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Is the cost of childcare rising

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The cost of childcare has long been a contentious issue and for working parents it seems to be getting more expensive. Recent reports have highlighted above inflation increases at a time when wages and working family benefits have risen below inflation.

The cost of a child

The Child Poverty Action Group’s report ‘The Cost of a Child in 2013’ looked at the overall cost of bringing up a child to the age of 18. The amount necessary for a minimum standard of living is now £148,000, which includes childcare and housing costs. This figure was up by 4% from 2012 and childcare costs increased by 5.9%. At the same time family incomes have barely increased: the minimum wage was up 1.8%, average earnings by 1.5%, family benefits by 1% and there was no change in child benefit.

Childcare Costs

The Daycare Trust’s ‘Childcare Costs Survey 2013’ also showed increases that far outstripped inflation. Combined with almost stagnant income levels, this means that parents are now spending a far higher percentage of their wages on childcare.

Childcare for the under twos saw some of the biggest increases over the year. childcare costsThe average cost of a place at nursery for an under 2 is now £4.26 per hour. This would amount to an annual cost of £11,000 for 50 hours a week of childcare. For parents in London the costs are 25% higher, with an average of £5.33 per hour or £14,000 a year for 50 hours a week. Childminders are only slightly cheaper, with an under 2 costing on average £3.93 per hour. The Daycare Trust’s report shows that since last year childcare for this age group has risen by 5.2%. Since 2003, childcare costs for those under 2 have increased by 77%, when real wages are not much higher than they were.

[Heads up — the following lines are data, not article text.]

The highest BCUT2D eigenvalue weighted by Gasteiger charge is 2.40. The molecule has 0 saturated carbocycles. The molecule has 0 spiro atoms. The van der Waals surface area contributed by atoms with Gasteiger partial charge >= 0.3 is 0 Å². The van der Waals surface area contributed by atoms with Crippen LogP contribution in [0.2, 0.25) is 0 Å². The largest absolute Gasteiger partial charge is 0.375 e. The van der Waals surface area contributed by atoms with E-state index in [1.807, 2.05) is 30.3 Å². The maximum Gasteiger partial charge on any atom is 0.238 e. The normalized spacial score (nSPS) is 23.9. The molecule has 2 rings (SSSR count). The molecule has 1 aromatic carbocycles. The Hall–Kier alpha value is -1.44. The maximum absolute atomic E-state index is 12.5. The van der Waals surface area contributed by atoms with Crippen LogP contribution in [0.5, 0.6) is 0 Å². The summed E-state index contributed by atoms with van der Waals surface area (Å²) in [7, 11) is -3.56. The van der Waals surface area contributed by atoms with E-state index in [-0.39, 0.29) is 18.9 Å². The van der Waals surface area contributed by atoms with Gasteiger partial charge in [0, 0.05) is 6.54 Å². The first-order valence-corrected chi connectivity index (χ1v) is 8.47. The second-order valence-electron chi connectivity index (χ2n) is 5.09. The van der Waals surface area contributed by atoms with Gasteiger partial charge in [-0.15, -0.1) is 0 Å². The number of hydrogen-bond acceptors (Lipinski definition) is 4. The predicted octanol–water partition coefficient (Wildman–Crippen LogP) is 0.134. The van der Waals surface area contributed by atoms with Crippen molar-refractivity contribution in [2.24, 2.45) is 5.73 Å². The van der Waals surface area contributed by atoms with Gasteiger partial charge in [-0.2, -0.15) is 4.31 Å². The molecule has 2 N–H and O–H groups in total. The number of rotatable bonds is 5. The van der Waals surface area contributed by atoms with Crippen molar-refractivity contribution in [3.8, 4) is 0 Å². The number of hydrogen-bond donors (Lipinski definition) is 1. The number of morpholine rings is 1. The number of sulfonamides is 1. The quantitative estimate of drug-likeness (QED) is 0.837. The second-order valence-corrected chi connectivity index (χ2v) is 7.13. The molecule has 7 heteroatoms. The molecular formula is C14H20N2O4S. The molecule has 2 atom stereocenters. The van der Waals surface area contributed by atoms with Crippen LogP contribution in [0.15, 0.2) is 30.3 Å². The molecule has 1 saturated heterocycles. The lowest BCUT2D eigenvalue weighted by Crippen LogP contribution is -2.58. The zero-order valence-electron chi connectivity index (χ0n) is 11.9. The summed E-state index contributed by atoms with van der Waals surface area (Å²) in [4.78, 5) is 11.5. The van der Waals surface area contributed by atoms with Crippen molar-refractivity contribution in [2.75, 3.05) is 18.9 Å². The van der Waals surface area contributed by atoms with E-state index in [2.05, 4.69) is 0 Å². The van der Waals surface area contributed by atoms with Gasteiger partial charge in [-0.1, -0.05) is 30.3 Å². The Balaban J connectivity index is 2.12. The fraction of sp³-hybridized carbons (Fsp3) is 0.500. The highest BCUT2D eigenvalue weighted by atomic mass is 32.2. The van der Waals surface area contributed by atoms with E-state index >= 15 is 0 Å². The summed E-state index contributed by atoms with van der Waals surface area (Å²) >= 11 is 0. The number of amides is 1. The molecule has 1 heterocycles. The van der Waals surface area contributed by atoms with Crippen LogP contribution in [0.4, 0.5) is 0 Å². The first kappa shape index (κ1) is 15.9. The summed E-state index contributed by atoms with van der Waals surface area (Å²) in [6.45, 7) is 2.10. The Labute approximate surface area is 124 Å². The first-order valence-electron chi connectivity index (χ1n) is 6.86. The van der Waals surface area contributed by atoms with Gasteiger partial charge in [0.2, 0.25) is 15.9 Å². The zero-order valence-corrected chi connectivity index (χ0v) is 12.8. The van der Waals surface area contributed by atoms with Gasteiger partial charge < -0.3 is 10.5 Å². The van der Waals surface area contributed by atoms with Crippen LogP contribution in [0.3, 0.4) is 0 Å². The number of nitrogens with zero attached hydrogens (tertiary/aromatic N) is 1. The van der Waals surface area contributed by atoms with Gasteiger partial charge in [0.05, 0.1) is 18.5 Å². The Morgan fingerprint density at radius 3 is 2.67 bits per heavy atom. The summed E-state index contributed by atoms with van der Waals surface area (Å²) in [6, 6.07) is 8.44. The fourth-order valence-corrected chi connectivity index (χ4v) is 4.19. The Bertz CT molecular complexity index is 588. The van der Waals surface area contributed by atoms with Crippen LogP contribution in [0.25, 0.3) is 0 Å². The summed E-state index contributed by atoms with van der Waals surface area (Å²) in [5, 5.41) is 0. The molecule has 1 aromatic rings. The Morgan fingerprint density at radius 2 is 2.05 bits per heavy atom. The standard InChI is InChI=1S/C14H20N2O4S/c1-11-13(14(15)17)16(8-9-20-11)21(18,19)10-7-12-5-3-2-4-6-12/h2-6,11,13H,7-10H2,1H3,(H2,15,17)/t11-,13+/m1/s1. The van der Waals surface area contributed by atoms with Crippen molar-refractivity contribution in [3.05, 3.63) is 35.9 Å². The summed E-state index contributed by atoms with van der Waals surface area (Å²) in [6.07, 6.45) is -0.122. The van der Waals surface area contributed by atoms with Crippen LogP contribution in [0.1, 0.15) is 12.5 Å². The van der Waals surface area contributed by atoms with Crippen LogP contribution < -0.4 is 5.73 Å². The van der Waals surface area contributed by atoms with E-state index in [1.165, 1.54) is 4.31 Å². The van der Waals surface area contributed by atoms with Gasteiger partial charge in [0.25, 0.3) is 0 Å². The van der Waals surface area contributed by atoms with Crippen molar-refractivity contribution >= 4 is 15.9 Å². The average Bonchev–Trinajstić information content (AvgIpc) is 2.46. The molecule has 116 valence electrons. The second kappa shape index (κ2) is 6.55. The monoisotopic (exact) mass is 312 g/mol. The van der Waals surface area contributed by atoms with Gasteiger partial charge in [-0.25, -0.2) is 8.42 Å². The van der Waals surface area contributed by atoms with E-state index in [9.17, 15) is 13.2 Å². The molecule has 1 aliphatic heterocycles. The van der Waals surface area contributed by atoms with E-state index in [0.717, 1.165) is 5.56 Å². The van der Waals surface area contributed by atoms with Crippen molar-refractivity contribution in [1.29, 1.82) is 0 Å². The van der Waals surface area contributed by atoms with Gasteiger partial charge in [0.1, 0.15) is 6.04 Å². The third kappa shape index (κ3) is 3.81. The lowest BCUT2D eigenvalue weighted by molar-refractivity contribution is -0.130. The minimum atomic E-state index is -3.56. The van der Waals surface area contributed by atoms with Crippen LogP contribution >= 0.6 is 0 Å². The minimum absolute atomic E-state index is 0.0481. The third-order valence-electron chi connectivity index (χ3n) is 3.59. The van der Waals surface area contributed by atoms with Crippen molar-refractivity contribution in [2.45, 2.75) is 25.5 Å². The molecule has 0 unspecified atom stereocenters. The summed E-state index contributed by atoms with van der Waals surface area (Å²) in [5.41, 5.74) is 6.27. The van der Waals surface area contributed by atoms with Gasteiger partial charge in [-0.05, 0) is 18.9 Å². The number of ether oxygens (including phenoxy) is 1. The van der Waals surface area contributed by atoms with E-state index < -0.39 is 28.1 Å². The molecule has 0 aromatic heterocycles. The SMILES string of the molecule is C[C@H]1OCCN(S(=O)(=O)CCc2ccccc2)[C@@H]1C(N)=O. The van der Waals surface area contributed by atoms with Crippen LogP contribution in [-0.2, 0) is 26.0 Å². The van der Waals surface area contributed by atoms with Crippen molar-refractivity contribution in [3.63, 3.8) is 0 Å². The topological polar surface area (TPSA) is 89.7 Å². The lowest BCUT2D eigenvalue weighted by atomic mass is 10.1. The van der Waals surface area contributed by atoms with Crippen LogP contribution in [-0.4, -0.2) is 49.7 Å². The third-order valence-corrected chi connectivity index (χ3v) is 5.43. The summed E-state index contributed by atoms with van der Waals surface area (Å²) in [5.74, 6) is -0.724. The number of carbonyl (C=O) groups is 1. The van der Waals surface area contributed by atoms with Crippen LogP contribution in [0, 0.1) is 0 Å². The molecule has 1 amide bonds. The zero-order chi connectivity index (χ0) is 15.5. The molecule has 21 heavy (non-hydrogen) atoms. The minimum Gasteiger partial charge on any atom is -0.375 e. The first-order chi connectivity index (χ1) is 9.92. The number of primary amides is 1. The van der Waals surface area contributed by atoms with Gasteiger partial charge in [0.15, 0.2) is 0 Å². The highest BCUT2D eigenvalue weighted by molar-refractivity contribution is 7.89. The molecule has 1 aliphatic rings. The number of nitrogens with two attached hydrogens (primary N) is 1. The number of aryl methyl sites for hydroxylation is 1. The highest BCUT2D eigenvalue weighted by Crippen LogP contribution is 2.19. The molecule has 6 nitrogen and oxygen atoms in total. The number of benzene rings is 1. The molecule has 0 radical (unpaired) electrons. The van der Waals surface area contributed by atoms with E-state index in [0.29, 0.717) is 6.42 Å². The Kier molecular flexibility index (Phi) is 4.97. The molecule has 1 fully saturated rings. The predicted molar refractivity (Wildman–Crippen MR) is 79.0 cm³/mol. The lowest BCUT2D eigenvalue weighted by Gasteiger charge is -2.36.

Many parents of young children often think that life will get easier and cheaper once their children reach school, but the cost of after school childcare has also increased substantially: up by 5% since last year. The average cost of after school care with a childminder is now £72.78 per week. For those lucky enough to have after school facilities within school this will set them back an average of £49.67 per week. This might not seem much, but for a family with 2 children, 15 hours of childcare a week in term time will cost £4,000 a year. This could be the reason why 26% of families use grandparents to help with childcare during term time.

What help’s available for childcare costs?

With these costs continuing to rise, any help that you’re entitled to can be well worth it. For families who claim Working Tax Credits, the Childcare element can subsidise up to 70% of the costs of registered childcare, to a maximum of £175 per week for one child and £300 per week for 2 or more. Changes that will come into force as part of Universal Credit will see this help extended to those who work less than 16 hours a week.

Some employers provide a childcare voucher scheme as part of their benefits package. This money is deducted before tax and National Insurance, reducing your tax liabilities. For basic rate taxpayers, you can have a maximum of £55 per week in vouchers.

Due to the amount of regulations in the industry, it’s unlikely that childcare costs will reduce dramatically. Therefore, they’ll continue to be a heavy burden for working families at a time when incomes are already stretched.

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About Catherine Stern

About Catherine Stern

Catherine Stern is a freelance writer with a background in marketing and PR. She currently writes web content on a range of subjects, from finance and business to travel and home improvements. As a working single mum of two young boys she understands the pressures that today’s working parents face and the topics they want to read about.

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